Enfilade

Story of Yanxi Palace

Posted in films, today in light of the 18th century by Editor on June 1, 2021

Still from Story of Yanxi Palace (2018), with the empress wearing a replica of a fengguan (phoenix crown) now in the Palace Museum, Beijing.

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I’m at least two years overdue with this posting—the series appeared in 2018—but I learned of it only recently thanks to Isabella Smith’s essay in the May issue of Apollo. I’m just three episodes in, but totally entranced. CH

Isabella Smith, “An Audience with the Qianlong Emperor, via the Small Screen,” Apollo Magazine (May 2021).

It’s like Game of Thrones, but with art instead of sex. I’ve found myself repeating that summary frequently while evangelising about Story of Yanxi Palace (2018), a Chinese period drama loosely based on historic figures in the Qing dynasty court of the Qianlong Emperor (1711–1799)—and one of my lockdown obsessions. The tale begins in 1741, when our Cinderella-like heroine Wei Yingluo (Wu Jinyan) enters the Forbidden City, ostensibly to work as an embroidery maid at the palaces, but with a secret mission: to uncover the perpetrator behind her beloved sister’s rape and murder. It’s a suitably knotty start to a narrative as labyrinthine as it is long; the series comprises 70 episodes at 45 minutes apiece.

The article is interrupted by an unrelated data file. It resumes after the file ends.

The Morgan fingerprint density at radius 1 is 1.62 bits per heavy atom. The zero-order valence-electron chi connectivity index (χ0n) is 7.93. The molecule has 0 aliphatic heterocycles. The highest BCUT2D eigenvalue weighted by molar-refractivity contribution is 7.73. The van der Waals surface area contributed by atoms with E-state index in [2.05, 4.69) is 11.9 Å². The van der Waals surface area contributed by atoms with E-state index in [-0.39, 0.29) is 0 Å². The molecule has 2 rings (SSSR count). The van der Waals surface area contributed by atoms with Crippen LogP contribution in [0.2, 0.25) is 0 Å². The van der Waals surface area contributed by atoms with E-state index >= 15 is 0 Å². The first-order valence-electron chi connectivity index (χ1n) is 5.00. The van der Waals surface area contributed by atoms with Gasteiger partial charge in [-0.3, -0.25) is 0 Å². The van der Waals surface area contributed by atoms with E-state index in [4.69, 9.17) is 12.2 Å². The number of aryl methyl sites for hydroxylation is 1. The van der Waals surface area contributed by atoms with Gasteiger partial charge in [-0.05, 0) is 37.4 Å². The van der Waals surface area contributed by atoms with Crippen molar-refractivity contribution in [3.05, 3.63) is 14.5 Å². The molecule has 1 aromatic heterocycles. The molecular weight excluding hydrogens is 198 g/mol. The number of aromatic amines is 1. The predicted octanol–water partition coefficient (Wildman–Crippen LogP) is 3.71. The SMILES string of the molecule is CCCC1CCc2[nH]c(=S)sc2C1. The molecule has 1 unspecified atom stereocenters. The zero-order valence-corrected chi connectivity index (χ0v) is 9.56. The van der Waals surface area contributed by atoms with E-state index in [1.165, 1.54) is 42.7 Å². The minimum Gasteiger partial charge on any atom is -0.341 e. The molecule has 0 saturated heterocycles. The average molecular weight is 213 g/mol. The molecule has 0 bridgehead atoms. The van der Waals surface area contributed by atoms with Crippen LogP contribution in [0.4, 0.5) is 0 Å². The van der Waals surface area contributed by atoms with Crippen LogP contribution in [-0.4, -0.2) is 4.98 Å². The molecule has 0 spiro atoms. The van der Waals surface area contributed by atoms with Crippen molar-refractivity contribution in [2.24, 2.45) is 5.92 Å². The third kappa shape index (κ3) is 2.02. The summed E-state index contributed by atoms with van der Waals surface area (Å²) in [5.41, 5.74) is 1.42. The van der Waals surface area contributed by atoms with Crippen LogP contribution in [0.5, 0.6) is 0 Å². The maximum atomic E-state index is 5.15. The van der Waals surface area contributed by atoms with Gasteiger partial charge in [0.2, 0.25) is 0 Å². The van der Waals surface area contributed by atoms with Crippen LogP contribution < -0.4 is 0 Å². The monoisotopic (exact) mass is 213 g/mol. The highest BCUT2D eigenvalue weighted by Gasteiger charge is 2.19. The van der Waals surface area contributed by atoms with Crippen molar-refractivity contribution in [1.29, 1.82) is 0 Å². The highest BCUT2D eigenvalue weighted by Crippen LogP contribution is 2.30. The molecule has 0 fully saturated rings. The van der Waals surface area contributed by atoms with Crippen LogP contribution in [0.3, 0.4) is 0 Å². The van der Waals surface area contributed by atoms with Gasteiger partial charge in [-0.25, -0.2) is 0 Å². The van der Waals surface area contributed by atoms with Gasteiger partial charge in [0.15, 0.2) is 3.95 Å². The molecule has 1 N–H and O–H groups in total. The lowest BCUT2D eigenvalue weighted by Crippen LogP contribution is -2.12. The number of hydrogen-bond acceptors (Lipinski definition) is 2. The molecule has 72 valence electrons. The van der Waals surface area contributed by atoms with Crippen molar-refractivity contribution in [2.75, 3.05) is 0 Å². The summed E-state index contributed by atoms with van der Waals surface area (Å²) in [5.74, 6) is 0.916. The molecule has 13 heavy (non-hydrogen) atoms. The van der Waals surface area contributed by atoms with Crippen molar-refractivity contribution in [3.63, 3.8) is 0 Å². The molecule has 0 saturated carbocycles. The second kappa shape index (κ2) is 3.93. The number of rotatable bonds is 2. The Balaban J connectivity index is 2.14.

Besides the intricacies of its intrigues, what has kept me enthralled is the sheer spectacle of the thing. From its heavily embroidered robes and carved jade to lavish lacquerwork and pottery, Story of Yanxi Palace is a feast for the eyes. In 2018, the show was streamed more than 15 billion times on the Chinese video platform iQiyi, before falling foul of government censors and being pulled from TV screens. The charge? Its ‘negative influence on society’, promoting admiration for imperial China and its luxurious lifestyles, an argument initially set out in Theory Weekly (a magazine affiliated with the Chinese Communist Party’s newspaper, the Beijing Daily).

What sets Story of Yanxi Palace apart from similar historical dramas—and China boasts a rich roster of such shows—is its devotion to the decorative arts. . . .

The full essay is available here»

For the wider media context of the series in China, see Jiayang Fan’s essay, “In China, Shows Like ‘Story of Yanxi Palace’ Go Viral, and the Party Is Not Amused,” The New Yorker (23 April 2019).

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